Attention College Students! Advice to Shorten Your Time in DebtBy Danielle Beck-Hunter
I get it. You're just trying to make it to graduation. However, if you don't plan for how you will eventually pay back student loans, you might be stuck on the dorm room diet forever.
Being a student can come with money-saving benefits. Taking advantage of free Amazon Prime, medical student discounts, or a free Wendy's isn't worth trading 10 years of debt for a four-year degree.
It's no secret that student loan debt has gotten out of hand, but without student loan forgiveness being guaranteed, the time to budget life after college is now.
How much debt does the average college student accrue?
According to U.S. News & World Report, the average higher education graduate of 2019 left college with over $30,000 of debt. Depending on your major and further schooling, this amount could place you either above or below the national average.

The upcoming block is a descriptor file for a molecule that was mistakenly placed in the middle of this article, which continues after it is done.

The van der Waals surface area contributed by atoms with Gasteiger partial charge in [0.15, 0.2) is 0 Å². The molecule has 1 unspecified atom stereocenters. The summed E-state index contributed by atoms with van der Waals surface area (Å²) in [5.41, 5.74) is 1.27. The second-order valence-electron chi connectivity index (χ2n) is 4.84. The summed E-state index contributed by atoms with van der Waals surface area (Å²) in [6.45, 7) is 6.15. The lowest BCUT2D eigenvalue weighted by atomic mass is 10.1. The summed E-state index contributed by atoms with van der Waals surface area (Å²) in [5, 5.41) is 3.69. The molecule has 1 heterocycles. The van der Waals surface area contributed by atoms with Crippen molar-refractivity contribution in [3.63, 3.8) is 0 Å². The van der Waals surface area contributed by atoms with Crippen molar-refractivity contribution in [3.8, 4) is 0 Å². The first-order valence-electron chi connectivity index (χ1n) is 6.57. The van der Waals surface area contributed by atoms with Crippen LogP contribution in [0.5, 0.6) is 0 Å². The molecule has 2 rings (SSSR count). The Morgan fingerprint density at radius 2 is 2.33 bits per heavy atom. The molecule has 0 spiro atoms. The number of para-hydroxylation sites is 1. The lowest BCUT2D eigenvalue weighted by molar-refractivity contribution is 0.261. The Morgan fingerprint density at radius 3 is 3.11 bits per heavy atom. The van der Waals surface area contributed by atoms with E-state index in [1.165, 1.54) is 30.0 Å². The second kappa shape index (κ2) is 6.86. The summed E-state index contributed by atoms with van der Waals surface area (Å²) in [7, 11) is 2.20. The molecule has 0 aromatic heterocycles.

How long does it take to pay off student loans?
Most students paying off student loans can take anywhere from 10 to 20 years, which hinders today's young adults from obtaining financial stability post-graduation.
Interest rates for a federal student loan range anywhere above 2.5% to 6% and are the loan type of most student loan holders. Private student loans are next in popularity to federal loans and generally run higher with a broader interest range, varying from 3% to 13%.
With student loan rates more than doubling since the 1980s, today's most educated individuals are less likely to own their car or home before the age of 35. Using the above numbers, a rough calculation of how much a recent college graduate will pay within 10 years of graduation is twice as high as the average entry-level position's salary.
Consistently paying off your debt in monthly installments in the amounts of $300 is good for your credit but will only prolong your debt. Over a 10-year course, you will still roughly spend $40,000 in attempts to eventually pay off your student debt.
Nobody wants to be financially hindered for a decade, and outstanding loans can keep you from qualifying for new auto loans or buying your first home after graduation.
How do college students deal with debt?